Stacey Lee Webber likes her work long, repetitive, and painstaking. Just look at the life-sized carpenter’s tools she silver-soldered out of pennies.
Only pre-1982 coins — minted from 95% copper — would survive her acetylene torch’s high heat, so Webber spent hours flipping and sorting bucketfuls of mixed years.
“It’s a mindless task to do while you’re watching TV,” she says. “I have a lot of those little tasks in my studio, it seems.”
She spent months just twisting silver wire into the sheets of ornate filigree she used to build a set of jeweler’s tools. When she moved on to screwdrivers, a hammer, and a handsaw, she meticulously cut her pennies (no, it’s not illegal) and fused them together into panels with little gaps, so they rolled easily into the forms she desired. Darts cut in the flat swaths helped them to fold into the right shapes.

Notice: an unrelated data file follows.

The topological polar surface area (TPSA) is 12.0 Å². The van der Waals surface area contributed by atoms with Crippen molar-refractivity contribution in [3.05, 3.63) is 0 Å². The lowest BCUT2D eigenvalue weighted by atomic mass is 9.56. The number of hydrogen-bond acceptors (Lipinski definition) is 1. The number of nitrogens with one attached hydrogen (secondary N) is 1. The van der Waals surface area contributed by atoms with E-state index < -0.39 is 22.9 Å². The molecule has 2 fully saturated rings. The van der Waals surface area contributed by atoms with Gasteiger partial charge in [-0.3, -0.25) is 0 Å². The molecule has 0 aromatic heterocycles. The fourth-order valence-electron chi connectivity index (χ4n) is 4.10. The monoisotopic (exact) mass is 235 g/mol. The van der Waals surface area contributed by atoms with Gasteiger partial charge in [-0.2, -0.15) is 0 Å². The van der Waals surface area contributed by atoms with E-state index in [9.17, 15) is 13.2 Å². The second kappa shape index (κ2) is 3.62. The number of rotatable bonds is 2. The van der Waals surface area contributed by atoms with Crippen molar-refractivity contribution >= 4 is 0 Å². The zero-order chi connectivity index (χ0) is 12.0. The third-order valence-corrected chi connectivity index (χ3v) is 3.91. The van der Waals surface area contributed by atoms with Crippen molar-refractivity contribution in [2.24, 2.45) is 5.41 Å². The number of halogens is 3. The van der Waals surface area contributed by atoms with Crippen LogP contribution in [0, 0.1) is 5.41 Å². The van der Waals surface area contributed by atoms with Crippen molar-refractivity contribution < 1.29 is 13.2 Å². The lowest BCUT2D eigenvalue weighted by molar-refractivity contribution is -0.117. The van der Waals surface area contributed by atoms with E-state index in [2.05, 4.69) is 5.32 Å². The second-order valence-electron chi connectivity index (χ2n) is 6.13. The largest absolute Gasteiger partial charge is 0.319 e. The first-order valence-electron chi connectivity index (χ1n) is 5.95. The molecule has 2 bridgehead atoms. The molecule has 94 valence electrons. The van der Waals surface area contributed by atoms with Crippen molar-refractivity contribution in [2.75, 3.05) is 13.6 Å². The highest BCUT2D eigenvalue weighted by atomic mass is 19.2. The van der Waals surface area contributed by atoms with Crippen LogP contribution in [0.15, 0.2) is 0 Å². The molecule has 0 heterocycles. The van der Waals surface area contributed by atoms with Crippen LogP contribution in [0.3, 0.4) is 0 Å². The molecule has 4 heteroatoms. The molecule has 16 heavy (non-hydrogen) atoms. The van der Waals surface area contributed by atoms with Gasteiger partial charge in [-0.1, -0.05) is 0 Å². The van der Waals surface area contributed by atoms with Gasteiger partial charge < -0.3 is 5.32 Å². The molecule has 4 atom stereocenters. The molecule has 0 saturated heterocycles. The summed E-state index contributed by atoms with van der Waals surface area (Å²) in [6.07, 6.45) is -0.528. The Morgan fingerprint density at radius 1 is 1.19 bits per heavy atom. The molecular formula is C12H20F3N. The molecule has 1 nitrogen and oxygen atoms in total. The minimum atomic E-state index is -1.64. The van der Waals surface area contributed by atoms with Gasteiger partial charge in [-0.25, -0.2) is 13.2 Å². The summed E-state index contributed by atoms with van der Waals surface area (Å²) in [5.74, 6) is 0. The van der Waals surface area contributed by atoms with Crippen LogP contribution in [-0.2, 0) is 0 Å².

“A lot of the art is just figuring out the material and how to mold it into what I want,” Webber explains. As she worked on the carpenter’s tools, which showed this past August at San Francisco’s Velvet da Vinci gallery, she says, “I was thinking about labor that my grandpa would understand, about how we value it, and about putting labor back into currency.”
While preparing the pennies, she laid them between towels to shield the decorative textures of their faces from her hammer blows. For looks, she plated the finished objects lightly with copper and added a patina using liver of sulfur.
She confesses, however, that the final pieces are not as exciting for her as assembling them.
“The act of making something can be what a piece is about. That’s why tools themselves keep standing out to me,” she says, adding, “I love the penny — it’s doing well for me.”
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